Today’s Leonard Lopate “Please Explain” focused on scientific visualization. (The image above is just a sample from an accompanying slideshow, heavily biased as it is toward medical visualizations. I happen to like it more than some of the others, but more on it later.) Lopate had two guests: Graham Johnson, a certified medical illustrator, and Felice Frankel, to whom I’ve referred previously and who started the Image and Meaning conference that’s come up previously as well.
My favorite exchange…
Lopate: “The image stay with us the rest of our life until somebody tells us that’s no longer true.”
Frankel: “And you know what? Even if they tell you it’s no longer true, that doesn’t matter…’
Exactly! Images are extremely powerful, and they become stand-ins for concepts. When an image truly settles into our brain and we know what information we can and cannot extract from it, it acts as a useful stand-in for concepts and ideas. Misinterpreted, however, or trusted too much, an image can become very misleading. Of course, reality can be misleading, too, which is why medical illustrators have kept their jobs even in the age of photography. As Johnson explained, “Our job is to pull out pertinent information and subdue the ancillary information so that we can tell a story—a particular story.” Well put.
So if you get a chance, download the MP3 and take a listen.
The above image has a great caption, BTW, in terms of presenting it in context… “Membrane Structure and Function: Used as a section overview, this figure summarizes the content of five chapters that describe the anatomy and physiology of lipid bilayers and their resident proteins. Here, the ‘water fearing’ chains of a lipid bilayer separate the cytoplasm of a cell (beige background-bottom) from the outside world (light blue background-top).”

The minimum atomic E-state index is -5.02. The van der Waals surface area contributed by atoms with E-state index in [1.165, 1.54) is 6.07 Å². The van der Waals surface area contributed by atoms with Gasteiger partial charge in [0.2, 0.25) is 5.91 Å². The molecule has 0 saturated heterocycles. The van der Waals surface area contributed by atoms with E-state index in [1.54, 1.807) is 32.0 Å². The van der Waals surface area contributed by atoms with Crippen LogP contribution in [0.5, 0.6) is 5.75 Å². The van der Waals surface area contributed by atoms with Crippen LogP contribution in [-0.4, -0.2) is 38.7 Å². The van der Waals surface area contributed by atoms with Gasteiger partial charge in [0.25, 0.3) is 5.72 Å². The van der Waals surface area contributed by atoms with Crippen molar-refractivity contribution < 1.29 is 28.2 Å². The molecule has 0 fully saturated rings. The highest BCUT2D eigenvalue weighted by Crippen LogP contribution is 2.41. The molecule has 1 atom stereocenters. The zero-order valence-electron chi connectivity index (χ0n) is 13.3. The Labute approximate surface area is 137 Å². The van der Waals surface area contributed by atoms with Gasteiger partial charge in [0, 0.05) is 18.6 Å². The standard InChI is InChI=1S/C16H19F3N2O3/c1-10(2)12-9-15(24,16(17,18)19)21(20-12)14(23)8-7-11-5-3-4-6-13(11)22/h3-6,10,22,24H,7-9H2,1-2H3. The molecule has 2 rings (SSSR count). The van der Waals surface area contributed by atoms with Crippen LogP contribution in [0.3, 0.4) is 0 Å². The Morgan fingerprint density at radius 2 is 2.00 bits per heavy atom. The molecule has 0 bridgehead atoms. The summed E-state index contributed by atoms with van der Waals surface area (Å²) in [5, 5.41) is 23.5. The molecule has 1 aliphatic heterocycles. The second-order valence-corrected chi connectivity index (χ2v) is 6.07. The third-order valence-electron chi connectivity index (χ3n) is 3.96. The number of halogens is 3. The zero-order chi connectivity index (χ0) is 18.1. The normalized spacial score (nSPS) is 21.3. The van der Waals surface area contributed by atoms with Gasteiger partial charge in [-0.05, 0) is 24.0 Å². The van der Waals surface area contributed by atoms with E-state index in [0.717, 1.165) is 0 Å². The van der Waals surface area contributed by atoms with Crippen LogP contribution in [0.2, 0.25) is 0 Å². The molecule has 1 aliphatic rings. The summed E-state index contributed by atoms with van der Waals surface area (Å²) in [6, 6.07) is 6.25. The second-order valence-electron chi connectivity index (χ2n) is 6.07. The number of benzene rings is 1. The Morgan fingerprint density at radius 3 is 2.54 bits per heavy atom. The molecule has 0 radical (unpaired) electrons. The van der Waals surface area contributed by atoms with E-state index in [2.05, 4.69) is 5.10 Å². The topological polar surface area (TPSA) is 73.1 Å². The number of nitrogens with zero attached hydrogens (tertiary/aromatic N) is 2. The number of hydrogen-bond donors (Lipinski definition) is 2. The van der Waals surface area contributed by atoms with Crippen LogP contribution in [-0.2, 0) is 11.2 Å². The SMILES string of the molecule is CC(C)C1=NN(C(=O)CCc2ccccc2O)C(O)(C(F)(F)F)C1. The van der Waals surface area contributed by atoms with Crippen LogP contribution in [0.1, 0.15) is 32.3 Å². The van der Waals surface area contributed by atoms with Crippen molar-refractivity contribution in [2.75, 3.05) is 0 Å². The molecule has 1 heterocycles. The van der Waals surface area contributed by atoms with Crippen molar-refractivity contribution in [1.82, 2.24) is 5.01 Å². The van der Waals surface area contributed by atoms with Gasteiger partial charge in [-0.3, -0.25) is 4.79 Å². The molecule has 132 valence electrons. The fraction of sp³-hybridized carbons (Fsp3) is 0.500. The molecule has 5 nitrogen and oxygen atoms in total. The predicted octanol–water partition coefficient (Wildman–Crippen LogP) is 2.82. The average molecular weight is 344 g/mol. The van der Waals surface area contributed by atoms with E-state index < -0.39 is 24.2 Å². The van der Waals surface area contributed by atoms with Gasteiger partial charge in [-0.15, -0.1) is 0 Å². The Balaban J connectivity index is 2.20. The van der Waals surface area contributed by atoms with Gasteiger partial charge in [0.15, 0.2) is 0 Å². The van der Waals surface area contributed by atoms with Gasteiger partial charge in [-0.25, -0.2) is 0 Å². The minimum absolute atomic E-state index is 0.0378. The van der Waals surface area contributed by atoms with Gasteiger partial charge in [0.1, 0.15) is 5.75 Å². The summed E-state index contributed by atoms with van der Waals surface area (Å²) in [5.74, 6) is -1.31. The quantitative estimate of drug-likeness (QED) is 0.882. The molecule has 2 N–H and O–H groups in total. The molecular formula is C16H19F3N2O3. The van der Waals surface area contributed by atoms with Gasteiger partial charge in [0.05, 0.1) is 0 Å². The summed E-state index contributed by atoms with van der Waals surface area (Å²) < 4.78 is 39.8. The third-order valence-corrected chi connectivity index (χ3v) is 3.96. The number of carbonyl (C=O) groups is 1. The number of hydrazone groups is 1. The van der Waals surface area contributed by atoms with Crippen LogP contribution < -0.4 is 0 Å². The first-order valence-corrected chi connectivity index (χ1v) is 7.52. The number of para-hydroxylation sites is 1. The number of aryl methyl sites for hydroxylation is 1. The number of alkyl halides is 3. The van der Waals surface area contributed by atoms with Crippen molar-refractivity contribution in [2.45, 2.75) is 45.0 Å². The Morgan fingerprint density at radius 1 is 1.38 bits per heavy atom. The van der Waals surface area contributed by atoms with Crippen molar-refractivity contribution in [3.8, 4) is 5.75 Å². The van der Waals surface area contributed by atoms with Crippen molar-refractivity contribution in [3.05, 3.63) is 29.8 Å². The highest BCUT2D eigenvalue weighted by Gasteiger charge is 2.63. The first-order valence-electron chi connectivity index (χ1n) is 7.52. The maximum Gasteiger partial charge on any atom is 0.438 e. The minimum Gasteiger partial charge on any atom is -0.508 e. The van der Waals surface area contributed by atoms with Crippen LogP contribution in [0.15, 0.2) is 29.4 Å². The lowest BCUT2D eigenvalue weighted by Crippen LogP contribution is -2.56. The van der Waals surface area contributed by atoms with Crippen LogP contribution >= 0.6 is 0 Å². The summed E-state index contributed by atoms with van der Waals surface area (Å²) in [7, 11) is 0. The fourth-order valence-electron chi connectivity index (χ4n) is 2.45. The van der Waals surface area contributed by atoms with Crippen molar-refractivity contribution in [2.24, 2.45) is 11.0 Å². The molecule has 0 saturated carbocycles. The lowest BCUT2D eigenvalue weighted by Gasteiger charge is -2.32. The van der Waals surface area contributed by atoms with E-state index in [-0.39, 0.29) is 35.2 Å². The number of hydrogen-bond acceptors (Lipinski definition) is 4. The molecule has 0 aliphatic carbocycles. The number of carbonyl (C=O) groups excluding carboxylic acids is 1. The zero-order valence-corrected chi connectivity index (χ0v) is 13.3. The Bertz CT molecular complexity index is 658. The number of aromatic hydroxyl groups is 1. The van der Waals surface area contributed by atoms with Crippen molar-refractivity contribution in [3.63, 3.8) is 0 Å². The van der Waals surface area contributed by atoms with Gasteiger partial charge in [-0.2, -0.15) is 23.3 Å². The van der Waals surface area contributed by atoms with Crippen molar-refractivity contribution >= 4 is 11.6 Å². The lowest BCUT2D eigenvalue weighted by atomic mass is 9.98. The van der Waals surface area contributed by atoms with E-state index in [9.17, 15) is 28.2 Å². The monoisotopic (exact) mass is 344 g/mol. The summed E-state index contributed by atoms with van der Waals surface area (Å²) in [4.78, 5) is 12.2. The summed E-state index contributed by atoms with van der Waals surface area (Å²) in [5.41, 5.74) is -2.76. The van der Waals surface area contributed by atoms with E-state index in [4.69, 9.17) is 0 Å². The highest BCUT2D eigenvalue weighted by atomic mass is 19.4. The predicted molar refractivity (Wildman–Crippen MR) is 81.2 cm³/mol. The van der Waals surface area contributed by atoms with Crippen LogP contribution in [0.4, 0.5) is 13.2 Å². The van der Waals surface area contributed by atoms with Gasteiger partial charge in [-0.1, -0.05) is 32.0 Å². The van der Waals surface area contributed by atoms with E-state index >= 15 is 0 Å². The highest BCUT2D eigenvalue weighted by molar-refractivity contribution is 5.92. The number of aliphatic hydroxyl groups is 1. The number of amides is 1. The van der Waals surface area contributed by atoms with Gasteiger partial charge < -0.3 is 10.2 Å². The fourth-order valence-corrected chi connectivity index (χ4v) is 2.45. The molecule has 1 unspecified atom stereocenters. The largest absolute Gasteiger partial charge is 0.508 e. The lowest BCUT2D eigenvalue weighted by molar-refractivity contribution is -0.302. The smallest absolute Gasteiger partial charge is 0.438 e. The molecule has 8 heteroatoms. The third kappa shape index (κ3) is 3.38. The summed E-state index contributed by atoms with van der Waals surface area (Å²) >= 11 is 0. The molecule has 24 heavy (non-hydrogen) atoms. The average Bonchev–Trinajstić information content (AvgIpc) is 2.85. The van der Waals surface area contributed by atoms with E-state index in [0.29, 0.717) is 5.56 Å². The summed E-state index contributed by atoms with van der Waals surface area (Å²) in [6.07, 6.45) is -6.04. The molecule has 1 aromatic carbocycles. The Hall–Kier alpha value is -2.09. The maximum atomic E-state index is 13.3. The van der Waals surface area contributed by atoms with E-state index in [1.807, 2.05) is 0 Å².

With that explanation, I feel confident in liking the illustration even more. I even want to read the chapters!
Just as an aside, Lopate also made reference to the newly-opened Anne and Bernard Spitzer Hall of Human Origins at the American Museum of Natural History. He mentioned the design of the dioramas in the hall, the attention to detail and attempt to achieve realism. Nice to hear, since my coworker Carter and I tend to see our work on the Museum’s space shows as continuing that fine tradition. It really is a form of science visualization. (And if you’re interested in learning more about the painstaking efforts to create realistic nature dioramas, take a look at Stephen Quinn’s Windows on Nature, which came out less than a year ago. Brilliant stuff.)
Hmmm. I’ve been accused of being too upbeat this week, for which I apologize. I’ll try to find something to gripe about in the next day or so. Until then…